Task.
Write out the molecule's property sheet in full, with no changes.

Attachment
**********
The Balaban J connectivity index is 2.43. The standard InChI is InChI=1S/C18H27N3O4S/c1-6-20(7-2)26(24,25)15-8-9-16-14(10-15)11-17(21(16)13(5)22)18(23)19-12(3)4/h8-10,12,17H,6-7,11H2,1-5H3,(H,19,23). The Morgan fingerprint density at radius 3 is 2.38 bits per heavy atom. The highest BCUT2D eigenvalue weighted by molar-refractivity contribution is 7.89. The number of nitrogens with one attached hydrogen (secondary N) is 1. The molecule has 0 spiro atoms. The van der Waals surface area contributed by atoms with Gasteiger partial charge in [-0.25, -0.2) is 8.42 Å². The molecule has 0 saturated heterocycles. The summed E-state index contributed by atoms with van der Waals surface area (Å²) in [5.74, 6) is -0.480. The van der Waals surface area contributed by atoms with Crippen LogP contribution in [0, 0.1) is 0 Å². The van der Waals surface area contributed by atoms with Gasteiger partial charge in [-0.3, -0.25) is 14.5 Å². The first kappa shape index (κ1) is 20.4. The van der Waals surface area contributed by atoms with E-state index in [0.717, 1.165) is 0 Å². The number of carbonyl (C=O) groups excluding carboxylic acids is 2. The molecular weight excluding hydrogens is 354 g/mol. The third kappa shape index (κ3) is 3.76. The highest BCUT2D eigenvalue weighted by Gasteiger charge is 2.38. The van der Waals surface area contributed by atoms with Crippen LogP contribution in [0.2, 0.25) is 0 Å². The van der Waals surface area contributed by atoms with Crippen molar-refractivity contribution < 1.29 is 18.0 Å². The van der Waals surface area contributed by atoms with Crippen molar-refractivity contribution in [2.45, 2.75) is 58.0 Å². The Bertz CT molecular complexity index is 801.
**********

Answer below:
The Balaban J connectivity index is 2.43. The standard InChI is InChI=1S/C18H27N3O4S/c1-6-20(7-2)26(24,25)15-8-9-16-14(10-15)11-17(21(16)13(5)22)18(23)19-12(3)4/h8-10,12,17H,6-7,11H2,1-5H3,(H,19,23). The Morgan fingerprint density at radius 3 is 2.38 bits per heavy atom. The highest BCUT2D eigenvalue weighted by molar-refractivity contribution is 7.89. The number of nitrogens with one attached hydrogen (secondary N) is 1. The molecule has 0 spiro atoms. The van der Waals surface area contributed by atoms with Gasteiger partial charge in [-0.25, -0.2) is 8.42 Å². The molecule has 0 saturated heterocycles. The summed E-state index contributed by atoms with van der Waals surface area (Å²) in [5.74, 6) is -0.480. The van der Waals surface area contributed by atoms with Crippen LogP contribution in [0, 0.1) is 0 Å². The van der Waals surface area contributed by atoms with Gasteiger partial charge in [-0.3, -0.25) is 14.5 Å². The first kappa shape index (κ1) is 20.4. The van der Waals surface area contributed by atoms with E-state index in [0.717, 1.165) is 0 Å². The number of carbonyl (C=O) groups excluding carboxylic acids is 2. The molecular weight excluding hydrogens is 354 g/mol. The third kappa shape index (κ3) is 3.76. The highest BCUT2D eigenvalue weighted by Gasteiger charge is 2.38. The van der Waals surface area contributed by atoms with Crippen LogP contribution in [0.2, 0.25) is 0 Å². The van der Waals surface area contributed by atoms with Crippen molar-refractivity contribution < 1.29 is 18.0 Å². The van der Waals surface area contributed by atoms with Crippen molar-refractivity contribution in [2.45, 2.75) is 58.0 Å². The Bertz CT molecular complexity index is 801.